A mum who has been told she only has ‘weeks or months’ to live has celebrated an early Christmas with her family thanks to donations from Walsall’s kind-hearted community and help from the Well Wishers charity.
Dawn Wood, 41, from Wednesbury, has a brain tumour and was told in August she is unlikely to survive much longer.
So the community has rallied round to support the family in their time of need to provide presents for Dawn and husband Richard’s children Abbie aged 19, Caleb, nine, Lilah, six, and Poppie, four, and a tea party at Goscote Hospice, Walsall.
Walsall Healthcare NHS Trust’s charity Well Wishers provided food and Christmas decorations, Asda at St Matthews, Walsall, presented the children with Christmas pyjamas, slipper socks, hot chocolate, and toiletries and IT Consultant Amrik Singh, from Vibrant Networks in Walsall, donated four brightly coloured sit-on bean bags.
Dawn has had the tumour, which is the size of a golf ball and is called an anaplastic oligodendroglioma, since June 2012.
She was found at the wheel of her stationary car taking Caleb, who was then just 11 weeks old, home after passing out outside St Mary’s School in Wednesbury where Caleb and Lilah now attend. She was found by a mum who was a former paramedic.
Since then she has had five operations, plus radiotherapy and three stints of chemotherapy.
But the tumour is still growing and now interlocked with Dawn’s brain which would make further operations too dangerous.
At the end of August the family cut short a holiday in North Wales after Dawn lost the ability to walk.
She suffered what was thought was a stroke and lost the use of her left leg, also getting an infection to a scar on her head from a previous operation when she had part of her skull removed.
The infection has meant Dawn couldn’t move her fingers and toes or lift her left arm and has lost muscle in her left arm and left leg.
“We always knew the tumour was growing because it grew when Dawn was having chemotherapy,” said Richard, 44, who has been his wife’s full-time carer for the last four years after giving up his job in insurance.
“That’s when they gave us the news where she only has weeks or months to live. They said they can’t treat it and there’s nothing more they can do.
“When we were first told about the tumour, they said she might last 10-15 years and the first thing she said was ‘I’m going for 15’. Through every round of chemotherapy and radiotherapy she’s been so positive.”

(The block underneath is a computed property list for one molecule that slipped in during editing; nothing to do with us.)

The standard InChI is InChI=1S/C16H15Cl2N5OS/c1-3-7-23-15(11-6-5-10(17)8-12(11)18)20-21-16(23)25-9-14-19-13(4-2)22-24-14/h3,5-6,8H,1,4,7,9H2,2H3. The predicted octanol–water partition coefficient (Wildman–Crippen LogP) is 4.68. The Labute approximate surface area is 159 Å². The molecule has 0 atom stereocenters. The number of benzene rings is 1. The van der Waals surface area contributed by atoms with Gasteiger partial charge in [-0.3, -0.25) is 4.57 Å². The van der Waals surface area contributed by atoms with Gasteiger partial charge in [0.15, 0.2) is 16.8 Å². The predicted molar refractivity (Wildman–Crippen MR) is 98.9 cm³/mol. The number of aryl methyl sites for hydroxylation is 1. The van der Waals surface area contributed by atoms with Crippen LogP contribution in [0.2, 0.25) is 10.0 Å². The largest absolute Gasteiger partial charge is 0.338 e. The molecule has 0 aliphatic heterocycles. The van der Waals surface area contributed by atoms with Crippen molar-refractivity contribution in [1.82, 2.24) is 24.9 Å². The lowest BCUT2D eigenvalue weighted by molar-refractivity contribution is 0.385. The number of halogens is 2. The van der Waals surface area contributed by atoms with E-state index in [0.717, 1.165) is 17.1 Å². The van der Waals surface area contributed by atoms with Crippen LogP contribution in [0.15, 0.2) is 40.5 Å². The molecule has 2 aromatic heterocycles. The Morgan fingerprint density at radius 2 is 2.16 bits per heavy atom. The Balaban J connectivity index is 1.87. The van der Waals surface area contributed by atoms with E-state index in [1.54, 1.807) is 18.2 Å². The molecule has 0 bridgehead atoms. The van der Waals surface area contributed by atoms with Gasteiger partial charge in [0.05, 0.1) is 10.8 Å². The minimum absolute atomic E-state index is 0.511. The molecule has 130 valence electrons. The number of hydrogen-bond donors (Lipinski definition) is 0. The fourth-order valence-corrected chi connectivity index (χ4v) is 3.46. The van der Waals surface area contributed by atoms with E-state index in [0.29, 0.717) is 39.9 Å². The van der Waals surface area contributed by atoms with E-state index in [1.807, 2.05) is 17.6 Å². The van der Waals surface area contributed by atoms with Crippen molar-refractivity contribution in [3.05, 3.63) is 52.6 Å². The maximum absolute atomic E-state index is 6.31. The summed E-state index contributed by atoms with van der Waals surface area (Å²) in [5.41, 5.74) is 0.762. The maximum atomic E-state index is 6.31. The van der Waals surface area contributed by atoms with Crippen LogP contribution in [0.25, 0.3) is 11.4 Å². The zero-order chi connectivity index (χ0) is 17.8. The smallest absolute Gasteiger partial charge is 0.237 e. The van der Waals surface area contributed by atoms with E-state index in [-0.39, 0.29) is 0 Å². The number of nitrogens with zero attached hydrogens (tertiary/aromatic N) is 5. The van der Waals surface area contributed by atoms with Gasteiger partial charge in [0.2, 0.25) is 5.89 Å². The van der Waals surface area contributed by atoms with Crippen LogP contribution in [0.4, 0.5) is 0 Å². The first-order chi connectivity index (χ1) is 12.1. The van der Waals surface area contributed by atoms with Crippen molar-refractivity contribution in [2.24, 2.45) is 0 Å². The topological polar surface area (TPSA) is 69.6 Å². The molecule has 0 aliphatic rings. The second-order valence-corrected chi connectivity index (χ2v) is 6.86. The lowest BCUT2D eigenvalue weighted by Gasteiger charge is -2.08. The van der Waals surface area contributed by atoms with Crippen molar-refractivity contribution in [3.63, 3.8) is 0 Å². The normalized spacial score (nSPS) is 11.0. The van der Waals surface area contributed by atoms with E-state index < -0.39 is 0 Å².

One thing she hasn’t lost is her sense of humour. “She can still tell me off and she can kick me!” joked Richard. “We call the tumour a ‘cretin’ because of the trouble it causes.
“The last six weeks have probably been the hardest. Abbie has known from the start but I’ve had to explain to the other children that mummy is going to heaven.
“Poppie has autism and doesn’t speak at the moment but she understood what was going on. What they don’t understand is when.”
Dawn stayed at Goscote Hospice at Walsall Palliative Centre for the maximum two-week stay before being transferred to Veronica House Nursing Home in Tipton, where she has been since 7 December.
“I just get on with it,” said Dawn. “The only thing I can do is think positive and that’s what I do.”
It’s the simple pleasures that keep the family going. The couple had a ‘date night’ and shared a Chinese meal recently and Richard brings the children to see Dawn as much as they can.
The couple also have a strong network of family and friends who have rallied round.
Lynne Whitehouse is described as Dawn’s ‘surrogate mum’ having helped bring her up from the age of 13 when her mum sadly passed away with cancer at the age of 45.
Friends raised £3,500 to help fulfil a ‘bucket list’, as one of Dawn’s dying wishes was to take her children to Disneyland Paris, but the combination of waiting for an assessment for a wheelchair along with Covid-19 restrictions means the trip won’t go ahead.
Instead the money was used to transform their garden for the children.
Tickets had also been booked for the couple, who have been married for eight years and together for nearly 12, to see Les Miserables in London for her birthday on August 13, 2022 to re-create one of their first dates. But this has also had to be cancelled.
“We always clung to the hope that there could be another operation or something could be done, but we know it can’t now,” added Richard.
“It’s heartbreaking and I can’t imagine what the kids are going through because they process things differently to adults.
“So I think it will hit them more, but we’ve got a very strong network with Lynne, Steph and St Mary’s School in Wednesbury.
“The school has been fantastic from day one, from fundraising for the kids to have days out to keep their minds off things to counselling to help Caleb and Lilah – they have been amazing.”
All of which brings us to the early Christmas.
“We didn’t want to bring Christmas forward because we thought the children might remember it for the wrong reasons,” said Richard. “So the children just opened their main Christmas present and they put on the fluffy socks and blankets and sat on the bean bags.
“The hospice and Well Wishers charity were amazing and we’re so thankful and grateful to everyone for what they did.”